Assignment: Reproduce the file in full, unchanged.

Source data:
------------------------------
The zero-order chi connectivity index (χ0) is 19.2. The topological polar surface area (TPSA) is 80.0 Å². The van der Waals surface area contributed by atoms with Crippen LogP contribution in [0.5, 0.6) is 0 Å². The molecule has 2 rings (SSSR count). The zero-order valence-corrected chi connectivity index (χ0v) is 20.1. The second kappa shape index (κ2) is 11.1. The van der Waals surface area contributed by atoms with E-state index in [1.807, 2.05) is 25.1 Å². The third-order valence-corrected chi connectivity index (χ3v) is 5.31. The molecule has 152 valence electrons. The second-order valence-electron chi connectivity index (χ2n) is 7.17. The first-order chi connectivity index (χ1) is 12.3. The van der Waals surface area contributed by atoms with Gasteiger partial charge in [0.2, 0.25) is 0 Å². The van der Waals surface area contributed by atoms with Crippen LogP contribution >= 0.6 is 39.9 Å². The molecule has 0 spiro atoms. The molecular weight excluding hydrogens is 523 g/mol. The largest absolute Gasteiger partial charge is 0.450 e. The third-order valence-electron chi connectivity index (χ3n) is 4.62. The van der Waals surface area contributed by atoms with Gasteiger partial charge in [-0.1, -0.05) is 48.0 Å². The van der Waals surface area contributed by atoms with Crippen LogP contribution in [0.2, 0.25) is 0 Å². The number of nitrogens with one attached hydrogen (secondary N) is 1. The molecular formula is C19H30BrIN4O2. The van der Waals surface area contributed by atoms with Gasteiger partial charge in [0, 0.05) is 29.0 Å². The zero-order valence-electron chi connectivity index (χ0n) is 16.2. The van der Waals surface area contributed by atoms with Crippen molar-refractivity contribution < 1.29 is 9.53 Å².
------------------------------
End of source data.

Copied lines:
The zero-order chi connectivity index (χ0) is 19.2. The topological polar surface area (TPSA) is 80.0 Å². The van der Waals surface area contributed by atoms with Crippen LogP contribution in [0.5, 0.6) is 0 Å². The molecule has 2 rings (SSSR count). The zero-order valence-corrected chi connectivity index (χ0v) is 20.1. The second kappa shape index (κ2) is 11.1. The van der Waals surface area contributed by atoms with E-state index in [1.807, 2.05) is 25.1 Å². The third-order valence-corrected chi connectivity index (χ3v) is 5.31. The molecule has 152 valence electrons. The second-order valence-electron chi connectivity index (χ2n) is 7.17. The first-order chi connectivity index (χ1) is 12.3. The van der Waals surface area contributed by atoms with Gasteiger partial charge in [0.2, 0.25) is 0 Å². The van der Waals surface area contributed by atoms with Crippen LogP contribution >= 0.6 is 39.9 Å². The molecule has 0 spiro atoms. The molecular weight excluding hydrogens is 523 g/mol. The largest absolute Gasteiger partial charge is 0.450 e. The third-order valence-electron chi connectivity index (χ3n) is 4.62. The van der Waals surface area contributed by atoms with Gasteiger partial charge in [-0.1, -0.05) is 48.0 Å². The van der Waals surface area contributed by atoms with Crippen LogP contribution in [0.2, 0.25) is 0 Å². The number of nitrogens with one attached hydrogen (secondary N) is 1. The molecular formula is C19H30BrIN4O2. The van der Waals surface area contributed by atoms with Gasteiger partial charge in [0, 0.05) is 29.0 Å². The zero-order valence-electron chi connectivity index (χ0n) is 16.2. The van der Waals surface area contributed by atoms with Crippen molar-refractivity contribution < 1.29 is 9.53 Å².